Map

In Maps NaN is considered to be the same as NaN, even though NaN !== NaN. For example:

const map = new Map([[NaN, true]]);
console.log(map.get(NaN)); // true

Creating a Map

A Map is a basic mapping of keys to values. Maps are different from objects in that their keys can be anything (primitive values as well as objects), not just strings and symbols. Iteration over Maps is also always done in the order the items were inserted into the Map, whereas the order is undefined when iterating over keys in an object.

To create a Map, use the Map constructor:

const map = new Map();

It has an optional parameter, which can be any iterable object (for example an array) which contains arrays of two elements – first is the key, the seconds is the value. For example:

const map = new Map([[new Date(), {foo: "bar"}], [document.body, "body"]]);
//                      ^key          ^value          ^key        ^value

Clearing a Map

To remove all elements from a Map, use the .clear() method:

map.clear();

Example:

const map = new Map([[1, 2], [3, 4]]);
console.log(map.size); // 2
map.clear();
console.log(map.size); // 0
console.log(map.get(1)); // undefined

Removing an element from a Map

To remove an element from a map use the .delete() method.

map.delete(key);

Example:

const map = new Map([[1, 2], [3, 4]]);
console.log(map.get(3)); // 4
map.delete(3);
console.log(map.get(3)); // undefined

This method returns true if the element existed and has been removed, otherwise false:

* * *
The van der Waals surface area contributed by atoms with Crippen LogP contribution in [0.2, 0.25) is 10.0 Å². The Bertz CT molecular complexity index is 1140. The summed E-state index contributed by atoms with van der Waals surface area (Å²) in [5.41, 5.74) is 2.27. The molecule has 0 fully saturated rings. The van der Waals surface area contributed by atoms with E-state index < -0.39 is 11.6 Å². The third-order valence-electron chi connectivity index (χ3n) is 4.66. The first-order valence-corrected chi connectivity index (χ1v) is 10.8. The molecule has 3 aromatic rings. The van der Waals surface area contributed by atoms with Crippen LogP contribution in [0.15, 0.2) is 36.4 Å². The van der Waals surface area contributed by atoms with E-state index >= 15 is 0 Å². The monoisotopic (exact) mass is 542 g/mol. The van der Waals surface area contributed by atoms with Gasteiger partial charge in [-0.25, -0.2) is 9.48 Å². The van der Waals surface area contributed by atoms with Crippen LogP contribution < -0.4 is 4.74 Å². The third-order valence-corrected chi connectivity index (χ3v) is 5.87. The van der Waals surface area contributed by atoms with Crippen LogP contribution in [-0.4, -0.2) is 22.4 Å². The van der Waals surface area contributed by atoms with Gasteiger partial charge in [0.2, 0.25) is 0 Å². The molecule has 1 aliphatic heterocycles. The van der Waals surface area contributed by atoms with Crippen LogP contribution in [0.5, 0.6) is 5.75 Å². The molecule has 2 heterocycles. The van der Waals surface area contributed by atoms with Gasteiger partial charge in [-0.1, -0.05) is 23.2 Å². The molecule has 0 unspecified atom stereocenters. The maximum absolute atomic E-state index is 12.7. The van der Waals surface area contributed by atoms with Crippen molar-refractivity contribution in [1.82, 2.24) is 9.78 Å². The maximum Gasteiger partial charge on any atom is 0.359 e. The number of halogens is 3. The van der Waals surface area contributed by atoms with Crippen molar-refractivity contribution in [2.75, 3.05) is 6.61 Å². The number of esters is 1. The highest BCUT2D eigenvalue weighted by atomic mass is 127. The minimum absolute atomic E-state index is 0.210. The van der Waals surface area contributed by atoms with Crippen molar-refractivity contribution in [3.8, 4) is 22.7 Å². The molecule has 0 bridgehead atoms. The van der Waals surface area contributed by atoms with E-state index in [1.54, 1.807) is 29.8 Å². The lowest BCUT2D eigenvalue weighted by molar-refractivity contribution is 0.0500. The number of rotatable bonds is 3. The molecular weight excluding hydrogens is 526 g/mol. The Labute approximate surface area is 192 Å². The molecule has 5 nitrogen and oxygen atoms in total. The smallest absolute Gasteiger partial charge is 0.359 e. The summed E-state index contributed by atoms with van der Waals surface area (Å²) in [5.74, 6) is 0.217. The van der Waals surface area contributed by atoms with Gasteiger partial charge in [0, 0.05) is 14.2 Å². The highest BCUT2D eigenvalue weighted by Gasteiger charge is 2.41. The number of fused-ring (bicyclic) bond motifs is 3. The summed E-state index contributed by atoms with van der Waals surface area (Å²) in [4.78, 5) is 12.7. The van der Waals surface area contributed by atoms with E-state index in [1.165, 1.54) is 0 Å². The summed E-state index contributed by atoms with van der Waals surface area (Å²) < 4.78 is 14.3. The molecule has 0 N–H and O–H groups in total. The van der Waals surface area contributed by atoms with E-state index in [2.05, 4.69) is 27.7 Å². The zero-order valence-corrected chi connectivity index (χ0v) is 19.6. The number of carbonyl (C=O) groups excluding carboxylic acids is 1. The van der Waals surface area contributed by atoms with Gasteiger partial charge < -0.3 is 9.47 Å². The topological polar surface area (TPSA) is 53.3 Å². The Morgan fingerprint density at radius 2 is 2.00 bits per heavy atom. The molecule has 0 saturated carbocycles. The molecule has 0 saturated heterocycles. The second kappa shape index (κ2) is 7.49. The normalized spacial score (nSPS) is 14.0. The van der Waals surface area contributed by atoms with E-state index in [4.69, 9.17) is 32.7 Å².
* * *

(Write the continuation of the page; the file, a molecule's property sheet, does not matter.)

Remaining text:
const map = new Map([[1, 2], [3, 4]]);
console.log(map.delete(1)); // true
console.log(map.delete(7)); // false

Checking if a key exists in a Map

To check if a key exists in a Map, use the .has() method:

map.has(key);

Example:

const map = new Map([[1, 2], [3, 4]]);
console.log(map.has(1)); // true
console.log(map.has(2)); // false

Iterating Maps

Map has three methods which returns iterators: .keys(), .values() and .entries(). .entries() is the default Map iterator, and contains [key, value] pairs.

const map = new Map([[1, 2], [3, 4]]);

for (const [key, value] of map) {
  console.log(`key: ${key}, value: ${value}`);
  // logs:
  // key: 1, value: 2
  // key: 3, value: 4
}

for (const key of map.keys()) {
  console.log(key); // logs 1 and 3
}

for (const value of map.values()) {
  console.log(value); // logs 2 and 4
}

Map also has .forEach() method. The first parameter is a callback function, which will be called for each element in the map, and the second parameter is the value which will be used as this when executing the callback function.

The callback function has three arguments: value, key, and the map object.

const map = new Map([[1, 2], [3, 4]]);
map.forEach((value, key, theMap) => console.log(`key: ${key}, value: ${value}`));
// logs:
// key: 1, value: 2
// key: 3, value: 4

Getting and setting elements

Use .get(key) to get value by key and .set(key, value) to assign a value to a key.

If the element with the specified key doesn't exist in the map, .get() returns undefined.

.set() method returns the map object, so you can chain .set() calls.

const map = new Map();
console.log(map.get(1)); // undefined
map.set(1, 2).set(3, 4);
console.log(map.get(1)); // 2

Getting the number of elements of a Map

To get the numbers of elements of a Map, use the .size property:

const map = new Map([[1, 2], [3, 4]]);
console.log(map.size); // 2